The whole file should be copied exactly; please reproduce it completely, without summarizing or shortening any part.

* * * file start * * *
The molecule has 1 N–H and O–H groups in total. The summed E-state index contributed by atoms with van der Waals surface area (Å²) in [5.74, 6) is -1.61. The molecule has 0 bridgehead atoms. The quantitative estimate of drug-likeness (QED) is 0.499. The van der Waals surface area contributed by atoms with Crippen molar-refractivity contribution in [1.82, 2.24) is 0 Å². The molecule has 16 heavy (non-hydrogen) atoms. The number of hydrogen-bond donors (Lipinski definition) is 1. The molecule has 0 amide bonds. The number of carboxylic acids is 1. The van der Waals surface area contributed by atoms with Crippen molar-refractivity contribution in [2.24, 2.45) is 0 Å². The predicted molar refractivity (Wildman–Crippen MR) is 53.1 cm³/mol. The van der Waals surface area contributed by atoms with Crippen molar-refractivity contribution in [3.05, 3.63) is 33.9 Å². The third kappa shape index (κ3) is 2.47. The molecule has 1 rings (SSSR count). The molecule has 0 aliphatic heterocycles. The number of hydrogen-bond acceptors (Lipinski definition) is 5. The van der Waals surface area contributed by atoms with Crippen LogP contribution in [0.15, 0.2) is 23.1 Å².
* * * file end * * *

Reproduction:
The molecule has 1 N–H and O–H groups in total. The summed E-state index contributed by atoms with van der Waals surface area (Å²) in [5.74, 6) is -1.61. The molecule has 0 bridgehead atoms. The quantitative estimate of drug-likeness (QED) is 0.499. The van der Waals surface area contributed by atoms with Crippen molar-refractivity contribution in [1.82, 2.24) is 0 Å². The molecule has 16 heavy (non-hydrogen) atoms. The number of hydrogen-bond donors (Lipinski definition) is 1. The molecule has 0 amide bonds. The number of carboxylic acids is 1. The van der Waals surface area contributed by atoms with Crippen molar-refractivity contribution in [2.24, 2.45) is 0 Å². The predicted molar refractivity (Wildman–Crippen MR) is 53.1 cm³/mol. The van der Waals surface area contributed by atoms with Crippen molar-refractivity contribution in [3.05, 3.63) is 33.9 Å². The third kappa shape index (κ3) is 2.47. The molecule has 1 rings (SSSR count). The molecule has 0 aliphatic heterocycles. The number of hydrogen-bond acceptors (Lipinski definition) is 5. The van der Waals surface area contributed by atoms with Crippen LogP contribution in [0.15, 0.2) is 23.1 Å².